They said it: Syracuse coach Jim Boeheim, players James Southerland and Brandon Triche

Syracuse coach Jim Boeheim and players James Southerland Brandon Triche at Wednesday’s NCAA news conference:

What over these last four years has Brandon Triche meant to you, coming in as a young player with a well known name and where is he at now?
COACH BOEHEIM: Brandon came in and started as a freshman for us and played more games than anybody in the history of Syracuse basketball and won more games than anybody at Syracuse. He’s from day one, a solid, steady player for us. I think he’s there every day, comes in, works hard. He’s just been as steady as you could ask a player to be over four years. Involved in more wins than anybody in Syracuse basketball history which is a lot of wins.

Q. What do you remember telling Howard Triche (Brandon’s uncle) after that ’87 championship game? What do you remember saying to him? (Triche was the one who was defending Indiana’s Keith Smart when he hit the winning shot in that ’87 game).
COACH BOEHEIM: Well, you know, it’s always difficult when you lose in the championship game, the last game of the year and the last shot; that’s always a difficult thing.
Howard was a tremendous player for us, Brandon’s uncle, the co captain of that team and one of the steadiest players that we’ve ever had. It’s always difficult. There is nothing you can say after those games.

Q. Jim, is the thrill of having won it all, is that superior to the sting when a season ends or vice versa?
COACH BOEHEIM: There is nothing like winning the national championship. You can talk about it all you like and say you don’t need it or you don’t have to have it, but it’s the it’s the biggest thing that can happen to a college coach, and if you’re in this game for whether it’s a short period of time or long period of time, it’s the single, biggest thing that can happen to you or for you and for your program and for all the players and the fans of a program. There is nothing like this. Obviously we all know how important the NCAA Tournament has become. Like it or not, that’s just the way it is in college basketball. I think it’s gotten to the point now where, in the beginning you thought you were supposed to win a couple of games in the tournament. Now it’s difficult to win a couple of games in this tournament. It’s even difficult to win one. So I think the tournament has gotten tougher and tougher over the years, but it’s still it’s what you think about from the first day of practice for as long as you can keep playing this tournament. It’s just what college basketball has become.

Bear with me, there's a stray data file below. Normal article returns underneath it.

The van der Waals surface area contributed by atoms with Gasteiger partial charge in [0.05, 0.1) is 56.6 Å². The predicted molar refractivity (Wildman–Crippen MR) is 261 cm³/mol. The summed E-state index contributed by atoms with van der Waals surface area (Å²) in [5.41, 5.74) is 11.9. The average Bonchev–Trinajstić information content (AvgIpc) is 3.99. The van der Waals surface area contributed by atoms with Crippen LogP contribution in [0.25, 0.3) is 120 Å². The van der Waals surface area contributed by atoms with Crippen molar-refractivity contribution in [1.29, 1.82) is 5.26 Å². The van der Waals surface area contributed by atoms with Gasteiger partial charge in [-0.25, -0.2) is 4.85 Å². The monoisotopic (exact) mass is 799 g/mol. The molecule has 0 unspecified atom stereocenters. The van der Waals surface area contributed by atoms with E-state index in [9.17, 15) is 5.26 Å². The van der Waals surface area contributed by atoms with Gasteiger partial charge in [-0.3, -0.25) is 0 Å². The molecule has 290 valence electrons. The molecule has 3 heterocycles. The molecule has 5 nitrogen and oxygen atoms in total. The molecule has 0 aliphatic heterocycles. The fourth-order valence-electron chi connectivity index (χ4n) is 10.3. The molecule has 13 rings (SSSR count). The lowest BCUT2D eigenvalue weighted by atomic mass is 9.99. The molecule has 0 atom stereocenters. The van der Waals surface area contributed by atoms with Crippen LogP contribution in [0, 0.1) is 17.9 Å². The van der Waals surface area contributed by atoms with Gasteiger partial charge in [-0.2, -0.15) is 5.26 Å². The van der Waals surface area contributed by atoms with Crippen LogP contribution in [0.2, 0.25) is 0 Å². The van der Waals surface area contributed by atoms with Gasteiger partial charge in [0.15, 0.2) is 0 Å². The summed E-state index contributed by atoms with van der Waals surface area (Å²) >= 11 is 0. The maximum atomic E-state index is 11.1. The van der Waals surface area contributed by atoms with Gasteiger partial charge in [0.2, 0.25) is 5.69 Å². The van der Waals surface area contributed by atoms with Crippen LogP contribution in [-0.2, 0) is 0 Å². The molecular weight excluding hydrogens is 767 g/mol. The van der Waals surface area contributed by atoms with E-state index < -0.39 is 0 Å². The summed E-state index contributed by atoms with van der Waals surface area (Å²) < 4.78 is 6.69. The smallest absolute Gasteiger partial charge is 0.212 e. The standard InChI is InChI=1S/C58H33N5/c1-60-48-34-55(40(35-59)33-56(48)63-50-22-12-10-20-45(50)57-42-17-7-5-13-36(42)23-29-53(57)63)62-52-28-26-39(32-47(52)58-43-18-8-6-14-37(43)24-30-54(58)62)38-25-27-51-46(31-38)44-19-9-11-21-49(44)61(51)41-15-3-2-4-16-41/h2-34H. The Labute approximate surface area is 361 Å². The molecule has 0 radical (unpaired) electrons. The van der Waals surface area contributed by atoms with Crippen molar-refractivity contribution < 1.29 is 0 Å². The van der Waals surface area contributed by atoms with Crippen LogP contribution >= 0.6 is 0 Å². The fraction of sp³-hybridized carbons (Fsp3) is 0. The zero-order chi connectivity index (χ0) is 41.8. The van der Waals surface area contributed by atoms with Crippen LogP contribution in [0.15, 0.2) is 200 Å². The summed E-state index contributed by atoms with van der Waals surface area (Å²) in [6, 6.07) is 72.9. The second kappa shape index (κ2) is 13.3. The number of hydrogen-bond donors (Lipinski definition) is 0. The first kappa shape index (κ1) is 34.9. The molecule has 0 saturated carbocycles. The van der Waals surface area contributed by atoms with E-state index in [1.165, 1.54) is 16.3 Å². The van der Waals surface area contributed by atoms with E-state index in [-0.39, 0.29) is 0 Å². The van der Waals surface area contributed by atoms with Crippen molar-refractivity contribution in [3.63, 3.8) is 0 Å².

Q. Going back to the loss to Georgetown here a few weeks ago, what has changed with this team since that, or has anything changed with the team over the last two weeks?
COACH BOEHEIM: I think during the course of 35 games you’re going to have a bad game or two. We just happened to have our bad game at the end of the year. It could be in the middle where you get beat. All the teams in this tournament had a bad game, whether it was Kansas at TCU or Duke at Miami, you name it. Every team has had a bad game during the course of a year or two or three, whatever. That has no relevance to anything else.
We played our defense has been consistent all year. Our offense has we haven’t shot the ball in come games and that’s hurt us in the games we have lost but in the nine losses I think the worst team we played was Temple. I think at one point in the season they were the lowest rated I don’t think they were the worst, but they were the lowest rated team in the RPI and they are probably in the top 50 now, so I don’t think we lost to anybody that was below the top 50, and I’m not sure how many teams can say that.
We had a good year. I think one of the weaknesses that we had was we didn’t shoot the ball particularly well in three or four, probably five of those games, or six. We played better in the postseason because we shot better, basically.

Q. You talked about the game in ’87. How long did that stay with you? Did you have nightmares of Keith Smart hitting that shot in the corner?
COACH BOEHEIM: You never get over games like that. I thought we played as well as we could play in that game. Indiana was a big, big favorite in that game. I thought we played as well as we could play and we certainly had a lot of opportunities to win the game. At the end of games you can be ahead, you can be a little bit better, but that doesn’t mean you’re going to win if you miss a free throw or somebody makes a Keith Smart made 10 of their last 12 or 13 points. He played great the whole last part of the game after being taken out of the game, and he was one of the guys that I was worried about in that game.
He came back in and he was the guy that beat us. We played very well in the game. When you lose a game like that, you really almost never get over it. I got over it in 2003. That’s when I really I probably thought about it for those 26 years most of the time. I never think about it anymore. Coach Knight was good after the game. He told me we would get back and win it, he just didn’t tell me it would take 26 years. He’s smart, just not that smart.

Q. Any different feeling walking in here from a regular Big East conference game? Does it matter the venue in an NCAA Tournament?